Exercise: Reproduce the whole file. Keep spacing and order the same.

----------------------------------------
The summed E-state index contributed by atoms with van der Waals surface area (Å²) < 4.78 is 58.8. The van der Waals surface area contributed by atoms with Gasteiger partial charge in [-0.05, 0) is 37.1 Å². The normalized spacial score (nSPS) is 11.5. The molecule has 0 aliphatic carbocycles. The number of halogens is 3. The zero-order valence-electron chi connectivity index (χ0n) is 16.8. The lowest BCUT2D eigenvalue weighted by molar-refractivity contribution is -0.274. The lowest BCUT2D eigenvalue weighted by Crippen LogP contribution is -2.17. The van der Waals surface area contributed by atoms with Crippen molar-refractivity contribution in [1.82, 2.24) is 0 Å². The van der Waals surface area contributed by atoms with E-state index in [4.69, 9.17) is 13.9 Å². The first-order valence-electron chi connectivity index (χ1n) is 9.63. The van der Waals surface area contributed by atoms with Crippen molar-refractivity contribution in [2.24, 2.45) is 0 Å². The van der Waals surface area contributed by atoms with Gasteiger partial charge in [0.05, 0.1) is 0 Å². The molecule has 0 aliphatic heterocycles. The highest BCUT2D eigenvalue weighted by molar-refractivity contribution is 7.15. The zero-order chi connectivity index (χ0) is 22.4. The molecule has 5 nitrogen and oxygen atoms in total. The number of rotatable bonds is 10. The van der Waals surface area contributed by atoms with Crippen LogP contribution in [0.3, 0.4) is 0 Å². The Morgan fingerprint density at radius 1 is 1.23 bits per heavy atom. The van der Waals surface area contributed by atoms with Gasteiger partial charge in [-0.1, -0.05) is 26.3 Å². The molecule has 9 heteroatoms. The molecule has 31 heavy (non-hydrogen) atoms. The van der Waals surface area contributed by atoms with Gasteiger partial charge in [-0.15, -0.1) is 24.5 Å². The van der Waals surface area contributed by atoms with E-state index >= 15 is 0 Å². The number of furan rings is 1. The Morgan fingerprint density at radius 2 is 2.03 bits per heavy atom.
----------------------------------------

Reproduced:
The summed E-state index contributed by atoms with van der Waals surface area (Å²) < 4.78 is 58.8. The van der Waals surface area contributed by atoms with Gasteiger partial charge in [-0.05, 0) is 37.1 Å². The normalized spacial score (nSPS) is 11.5. The molecule has 0 aliphatic carbocycles. The number of halogens is 3. The zero-order valence-electron chi connectivity index (χ0n) is 16.8. The lowest BCUT2D eigenvalue weighted by molar-refractivity contribution is -0.274. The lowest BCUT2D eigenvalue weighted by Crippen LogP contribution is -2.17. The van der Waals surface area contributed by atoms with Crippen molar-refractivity contribution in [1.82, 2.24) is 0 Å². The van der Waals surface area contributed by atoms with E-state index in [4.69, 9.17) is 13.9 Å². The first-order valence-electron chi connectivity index (χ1n) is 9.63. The van der Waals surface area contributed by atoms with Crippen molar-refractivity contribution in [2.24, 2.45) is 0 Å². The van der Waals surface area contributed by atoms with Gasteiger partial charge in [0.05, 0.1) is 0 Å². The molecule has 0 aliphatic heterocycles. The highest BCUT2D eigenvalue weighted by molar-refractivity contribution is 7.15. The zero-order chi connectivity index (χ0) is 22.4. The molecule has 5 nitrogen and oxygen atoms in total. The number of rotatable bonds is 10. The van der Waals surface area contributed by atoms with Crippen LogP contribution in [0.3, 0.4) is 0 Å². The Morgan fingerprint density at radius 1 is 1.23 bits per heavy atom. The van der Waals surface area contributed by atoms with Gasteiger partial charge in [-0.1, -0.05) is 26.3 Å². The molecule has 9 heteroatoms. The molecule has 31 heavy (non-hydrogen) atoms. The van der Waals surface area contributed by atoms with Gasteiger partial charge in [-0.15, -0.1) is 24.5 Å². The van der Waals surface area contributed by atoms with E-state index >= 15 is 0 Å². The number of furan rings is 1. The Morgan fingerprint density at radius 2 is 2.03 bits per heavy atom.